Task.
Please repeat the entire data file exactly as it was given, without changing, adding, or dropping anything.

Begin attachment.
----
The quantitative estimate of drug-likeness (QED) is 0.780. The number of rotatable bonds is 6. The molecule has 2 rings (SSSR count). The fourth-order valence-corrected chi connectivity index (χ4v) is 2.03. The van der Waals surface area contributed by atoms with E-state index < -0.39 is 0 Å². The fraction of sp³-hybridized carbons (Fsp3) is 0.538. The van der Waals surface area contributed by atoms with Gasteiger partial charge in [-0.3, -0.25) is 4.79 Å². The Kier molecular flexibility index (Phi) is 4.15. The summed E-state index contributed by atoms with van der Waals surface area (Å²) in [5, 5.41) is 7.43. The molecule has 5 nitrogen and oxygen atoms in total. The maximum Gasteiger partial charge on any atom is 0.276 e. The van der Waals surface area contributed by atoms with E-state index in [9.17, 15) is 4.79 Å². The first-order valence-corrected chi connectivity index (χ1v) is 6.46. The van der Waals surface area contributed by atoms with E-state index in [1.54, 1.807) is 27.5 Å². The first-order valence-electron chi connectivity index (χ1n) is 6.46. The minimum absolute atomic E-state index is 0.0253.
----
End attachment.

The quantitative estimate of drug-likeness (QED) is 0.780. The number of rotatable bonds is 6. The molecule has 2 rings (SSSR count). The fourth-order valence-corrected chi connectivity index (χ4v) is 2.03. The van der Waals surface area contributed by atoms with E-state index < -0.39 is 0 Å². The fraction of sp³-hybridized carbons (Fsp3) is 0.538. The van der Waals surface area contributed by atoms with Gasteiger partial charge in [-0.3, -0.25) is 4.79 Å². The Kier molecular flexibility index (Phi) is 4.15. The summed E-state index contributed by atoms with van der Waals surface area (Å²) in [5, 5.41) is 7.43. The molecule has 5 nitrogen and oxygen atoms in total. The maximum Gasteiger partial charge on any atom is 0.276 e. The van der Waals surface area contributed by atoms with E-state index in [9.17, 15) is 4.79 Å². The first-order valence-corrected chi connectivity index (χ1v) is 6.46. The van der Waals surface area contributed by atoms with E-state index in [1.54, 1.807) is 27.5 Å². The first-order valence-electron chi connectivity index (χ1n) is 6.46. The minimum absolute atomic E-state index is 0.0253.